When the opinion of third person is relevant

Opinion of Third Person When Relevant

This falls under Section 45 to 51 of the Indian Evidence Act. Most of the time, it is the general rule that the opinions of a third person or party are irrelevant. However, there are some instances/exceptions when the opinion of the third person is taken into consideration.

When will the court take the help of expert opinion?

This is mentioned in section 45 of the Indian Evidence Act. The court will take the help of an expert when the court has to form an opinion on the point of-
1. Foreign Law
2. Science
3. Art
4. Identity of Handwriting
5. Finger Impressions

Bare Act PDFs

Then the opinions by these persons specially skilled in Foreign Law, Science, Art, Identity of Handwriting, Finger Impressions, are relevant facts.

Who is an expert?

An expert is one who is exceptionally skilled in a matter. But it is nowhere essential that experts must hold any degree or particular attainment.

Abdul Rehman vs State of Mysore

Whether professional goldsmith is an expert or not? The court said particular attainment or degree is not mandatorily required. His qualification of being skilled is enough for an opinion on any matter.

Aziz Bano vs Mohd Ibrahim Hussain, 1925

Bare Act PDFs

Court said that though Shia Law on marriage is of foreign origin, it cannot be said to be foreign law because it is the law of the land and in force in India.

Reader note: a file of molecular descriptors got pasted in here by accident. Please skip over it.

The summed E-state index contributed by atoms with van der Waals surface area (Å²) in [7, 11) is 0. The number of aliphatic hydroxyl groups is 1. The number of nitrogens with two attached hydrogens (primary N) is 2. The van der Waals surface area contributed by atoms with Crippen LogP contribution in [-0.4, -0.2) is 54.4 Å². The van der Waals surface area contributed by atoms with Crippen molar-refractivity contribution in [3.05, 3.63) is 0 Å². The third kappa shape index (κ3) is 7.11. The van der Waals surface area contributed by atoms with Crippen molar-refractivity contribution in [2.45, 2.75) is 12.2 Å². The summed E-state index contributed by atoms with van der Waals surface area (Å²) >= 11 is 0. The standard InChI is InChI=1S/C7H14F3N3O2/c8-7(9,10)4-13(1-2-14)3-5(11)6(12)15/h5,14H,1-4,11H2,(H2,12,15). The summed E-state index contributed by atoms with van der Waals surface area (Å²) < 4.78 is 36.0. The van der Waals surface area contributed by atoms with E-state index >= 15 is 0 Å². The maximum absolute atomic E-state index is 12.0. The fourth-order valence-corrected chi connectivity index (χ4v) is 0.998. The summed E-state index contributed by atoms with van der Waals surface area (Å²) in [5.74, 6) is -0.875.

When is the Opinion of the Third Party Relevant?

1. Opinion of Examiner of electronic evidence: Section 45A

When in a proceeding the court has to form an opinion on any subject matter relating to any information transmitted or stored in any computer resource or any other electronic or digital form, the opinion of the examiner of electronic evidence referred to in Section 79A of IT Act, 2000 is a relevant fact.

2. Facts bearing upon opinions of experts: Section 46

When the opinion of an expert is relevant, then any fact which either supports or contradicts his opinion also becomes relevant. It is always open to parties to produce additional evidence like outstanding books, experiments, etc.

For Example: Where a psychiatrist has proved the madness of a person, then the party may give additional evidence that madness is often a hereditary character of the person.

3. When the court has to form an opinion as to the person by whom any document was written or signed, then whose opinion is relevant: Section 47

The opinion of any person acquainted with the handwriting is relevant. It includes a person-
i. Who has seen that person write?
ii. Who has secured (received) documents written by that person (in answer to documents written by himself or under his authority and addressed to that person.)
iii. Who has in the ordinary course of business received documents written by that person or such documents are habitually received by him (to whom the letter is habitually submitted)
iv. Even the court can compare handwriting under section 73.
v. It includes the opinion of expert under section 45.

Fakhruddin vs State of MP, 1967 SC

Supreme Court held that handwriting may be proved by the evidence of a witness in whose presence the writing was done, and this would be direct evidence, and if it is available, then any other kind of evidence is rendered unnecessary.

Note: Under section 73 court will compare handwriting to be proved with handwriting already admitted or proved.

4. Opinion as to electronic signature when relevant: Section 47A

Regarding electronic signature, the opinion of certifying authority that has issued the electronic signature certificate is a relevant fact.

5. Opinion as to the existence of right or custom, when relevant: Section 48